Fat Steve's Blatherings

Wednesday, March 16, 2005

Economic Golden Oldies

      One of the problems with our great country is that people don't pay enough attention to history.

      An example is all the worry about how the dollar may fall, and how that will supposedly cause a great business crash in the U.S. . . .

      Bosh!  The "falling dollar" has been a great story of the U.S. since the late 'fifties, early sixties, when it was known as the balance of payments deficit.  You could look it up.  The dollar "fell" in the sixties (mostly, other currencies rose), it fell in the seventies, it rose and fell in the eighties, it got battered in the nineties -- and the country has gotten more and more prosperous throughout, despite rough patches here and there.

      One thing seldom mentioned in all this is that the dollar has become an unofficial second currency in many parts of the world.  We send dollars overseas, and they are held and used in various third world countries as a hedge against their own politicians' irresponsibility.  Those dollars are unlikely to come back suddenly.  Another thing to remember is that the world's figures for imports and exports don't cancel.  That means that we're either selling a lot of stuff to Mars, or the economic statistics aren't very accurate.  So the alleged problem is not nearly as big as some would have us believe.

      But pass those points by.  Suppose the Asians suddenly start dumping dollars and dollar-denominated securities. What would it mean?  It would disrupt the housing market for a while, as interest rates rose.  It might throw us into a mild recession.  It would certainly stimulate U.S. exports tremendously, as well as creating a great buying opportunity in bonds.  It would have mixed effects in world markets, because oil and other raw materials are priced in dollars -- the lower dollar would hurt European exports, as their prices to us and other countries that are pegged to the dollar rose suddenly, but Europe's raw material and import costs would drop, which would lower the manufacturing costs of their exports.  When Japan went through this in the seventies, the factors roughly cancelled each other out.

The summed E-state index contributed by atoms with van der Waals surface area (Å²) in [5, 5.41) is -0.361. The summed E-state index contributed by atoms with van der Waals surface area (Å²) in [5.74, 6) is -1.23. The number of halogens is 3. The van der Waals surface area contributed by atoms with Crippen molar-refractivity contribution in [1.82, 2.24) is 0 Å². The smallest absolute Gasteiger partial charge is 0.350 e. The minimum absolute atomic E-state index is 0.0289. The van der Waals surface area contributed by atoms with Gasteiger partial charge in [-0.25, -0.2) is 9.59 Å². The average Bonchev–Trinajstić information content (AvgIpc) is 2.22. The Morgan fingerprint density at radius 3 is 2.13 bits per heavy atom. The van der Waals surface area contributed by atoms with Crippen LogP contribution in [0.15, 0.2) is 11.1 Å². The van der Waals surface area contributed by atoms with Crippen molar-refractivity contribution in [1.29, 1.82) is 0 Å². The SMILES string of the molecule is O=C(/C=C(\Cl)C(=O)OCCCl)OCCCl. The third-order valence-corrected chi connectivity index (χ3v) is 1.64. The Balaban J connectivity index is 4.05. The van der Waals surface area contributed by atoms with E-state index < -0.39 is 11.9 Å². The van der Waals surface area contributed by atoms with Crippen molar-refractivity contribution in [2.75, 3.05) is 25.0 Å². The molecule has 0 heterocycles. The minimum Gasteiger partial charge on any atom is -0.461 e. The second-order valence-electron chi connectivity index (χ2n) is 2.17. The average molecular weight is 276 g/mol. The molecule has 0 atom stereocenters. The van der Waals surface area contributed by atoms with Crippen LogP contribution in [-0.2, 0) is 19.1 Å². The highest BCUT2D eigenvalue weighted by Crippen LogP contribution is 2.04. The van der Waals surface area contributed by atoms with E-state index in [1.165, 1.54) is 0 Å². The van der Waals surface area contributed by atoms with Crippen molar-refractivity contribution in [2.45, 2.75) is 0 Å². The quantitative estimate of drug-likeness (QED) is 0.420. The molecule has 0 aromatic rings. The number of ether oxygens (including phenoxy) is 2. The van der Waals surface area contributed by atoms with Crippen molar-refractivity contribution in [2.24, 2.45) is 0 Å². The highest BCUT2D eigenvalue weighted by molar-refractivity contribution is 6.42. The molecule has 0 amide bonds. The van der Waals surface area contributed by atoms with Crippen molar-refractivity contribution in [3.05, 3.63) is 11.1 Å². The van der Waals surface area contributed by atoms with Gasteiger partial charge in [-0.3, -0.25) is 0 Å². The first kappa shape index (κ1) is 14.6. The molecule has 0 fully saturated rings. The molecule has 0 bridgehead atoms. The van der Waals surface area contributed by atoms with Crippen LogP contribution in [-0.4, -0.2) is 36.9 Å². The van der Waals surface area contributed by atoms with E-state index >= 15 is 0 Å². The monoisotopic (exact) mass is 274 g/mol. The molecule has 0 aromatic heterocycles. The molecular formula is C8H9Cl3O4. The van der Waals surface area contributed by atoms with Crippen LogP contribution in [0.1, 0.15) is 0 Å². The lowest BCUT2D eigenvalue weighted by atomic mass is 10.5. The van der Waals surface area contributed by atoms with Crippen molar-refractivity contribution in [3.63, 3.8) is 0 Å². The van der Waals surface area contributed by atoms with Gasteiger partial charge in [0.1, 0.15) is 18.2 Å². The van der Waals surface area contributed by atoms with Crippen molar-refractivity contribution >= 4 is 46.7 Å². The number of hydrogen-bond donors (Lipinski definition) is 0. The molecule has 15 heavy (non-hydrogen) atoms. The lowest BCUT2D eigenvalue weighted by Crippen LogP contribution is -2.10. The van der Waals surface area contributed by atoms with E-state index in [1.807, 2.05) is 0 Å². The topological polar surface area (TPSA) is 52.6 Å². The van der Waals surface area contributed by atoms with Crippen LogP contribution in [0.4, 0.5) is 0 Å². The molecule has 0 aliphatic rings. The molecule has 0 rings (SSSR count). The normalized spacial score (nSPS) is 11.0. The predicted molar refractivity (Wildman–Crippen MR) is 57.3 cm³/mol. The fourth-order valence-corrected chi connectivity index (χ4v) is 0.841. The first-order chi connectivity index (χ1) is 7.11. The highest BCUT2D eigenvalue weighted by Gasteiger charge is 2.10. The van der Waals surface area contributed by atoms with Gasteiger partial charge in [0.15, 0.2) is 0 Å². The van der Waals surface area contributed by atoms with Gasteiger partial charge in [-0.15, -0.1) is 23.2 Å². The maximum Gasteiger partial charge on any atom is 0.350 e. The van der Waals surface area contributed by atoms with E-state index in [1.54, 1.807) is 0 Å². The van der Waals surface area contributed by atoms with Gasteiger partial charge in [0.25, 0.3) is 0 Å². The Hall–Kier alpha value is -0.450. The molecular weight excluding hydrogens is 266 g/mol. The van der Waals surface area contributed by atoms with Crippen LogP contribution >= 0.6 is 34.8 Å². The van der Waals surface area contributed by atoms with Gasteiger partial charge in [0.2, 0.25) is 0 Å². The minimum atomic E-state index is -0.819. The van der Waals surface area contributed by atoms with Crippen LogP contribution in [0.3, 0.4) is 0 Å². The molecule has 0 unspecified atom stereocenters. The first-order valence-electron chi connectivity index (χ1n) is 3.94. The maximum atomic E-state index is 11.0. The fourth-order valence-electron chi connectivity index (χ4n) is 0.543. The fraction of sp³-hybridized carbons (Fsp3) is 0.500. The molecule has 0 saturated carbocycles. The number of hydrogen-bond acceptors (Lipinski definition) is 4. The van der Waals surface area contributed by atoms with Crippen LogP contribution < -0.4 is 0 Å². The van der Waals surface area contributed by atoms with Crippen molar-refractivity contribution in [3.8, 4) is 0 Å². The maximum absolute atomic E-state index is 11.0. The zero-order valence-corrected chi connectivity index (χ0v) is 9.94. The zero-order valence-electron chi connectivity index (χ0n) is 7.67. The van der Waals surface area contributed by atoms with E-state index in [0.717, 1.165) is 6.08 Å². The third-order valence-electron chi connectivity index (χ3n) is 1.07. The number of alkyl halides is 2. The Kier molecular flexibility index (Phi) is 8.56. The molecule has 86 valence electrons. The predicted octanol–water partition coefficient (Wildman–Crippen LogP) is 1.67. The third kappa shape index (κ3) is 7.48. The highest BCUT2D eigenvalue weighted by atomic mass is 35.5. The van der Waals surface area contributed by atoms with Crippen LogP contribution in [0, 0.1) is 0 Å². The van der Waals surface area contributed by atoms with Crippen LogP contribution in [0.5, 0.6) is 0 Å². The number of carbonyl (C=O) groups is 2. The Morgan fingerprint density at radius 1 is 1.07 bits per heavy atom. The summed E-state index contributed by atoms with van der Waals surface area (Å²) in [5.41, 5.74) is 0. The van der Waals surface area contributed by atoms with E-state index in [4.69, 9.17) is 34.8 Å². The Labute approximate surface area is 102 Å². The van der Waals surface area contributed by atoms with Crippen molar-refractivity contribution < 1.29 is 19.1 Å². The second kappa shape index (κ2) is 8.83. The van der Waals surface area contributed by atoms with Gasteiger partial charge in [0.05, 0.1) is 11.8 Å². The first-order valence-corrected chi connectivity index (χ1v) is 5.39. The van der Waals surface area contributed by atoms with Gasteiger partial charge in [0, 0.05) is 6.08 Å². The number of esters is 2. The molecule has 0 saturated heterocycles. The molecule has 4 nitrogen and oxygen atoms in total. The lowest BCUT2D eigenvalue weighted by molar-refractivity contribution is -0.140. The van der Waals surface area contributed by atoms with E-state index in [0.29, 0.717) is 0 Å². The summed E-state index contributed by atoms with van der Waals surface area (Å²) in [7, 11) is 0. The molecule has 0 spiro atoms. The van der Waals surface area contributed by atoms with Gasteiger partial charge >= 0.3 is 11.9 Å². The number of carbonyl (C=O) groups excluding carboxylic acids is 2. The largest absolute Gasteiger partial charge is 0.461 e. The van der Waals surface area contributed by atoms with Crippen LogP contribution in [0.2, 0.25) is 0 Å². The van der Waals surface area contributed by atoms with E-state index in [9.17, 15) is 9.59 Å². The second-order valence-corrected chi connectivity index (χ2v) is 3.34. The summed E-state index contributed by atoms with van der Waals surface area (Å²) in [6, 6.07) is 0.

One group of people who would really suffer would be the OPEC countries and some other raw material exporters.  They import huge amounts of stuff, and suddenly everything would be more expensive for them.  But the non-OPEC export economies would see their energy costs drop, helping their situation somewhat.

      OPEC could try to compensate by raising oil prices, but that would depress their sales, and stimulate oil production in the U.S. and elsewhere.  My heart bleeds.

      The other big losers would be the dollar dumpers themselves.  They'd have bought high and sold low, the classic prescription for bad investments.  That's because dollar dumping is a zero sum game.  This or that person, company, or country can refuse to hold dollars, but the world as a whole can't -- unless it buys immense quantities of stuff from us, recycling the dollars to the U.S. while stimulating our exports.

      The bottom line is that dollars are just pieces of paper that can be produced cheaply, plus numbers written in bank ledgers.  If the rest of the world doesn't want to buy things from us, but does want to sell to us, it can choke on the greenbacks while we send paper currency abroad in exchange for real stuff.  If foreigners do buy from us, they either purchase goods and services, or they buy assets.  Right now, they're buying assets, and suddenly dumping them will hurt their economies far worse than ours.   If they don't want to buy assets, they'll have to buy goods and services.  No matter which of the three alternative they choose, we can live with it.



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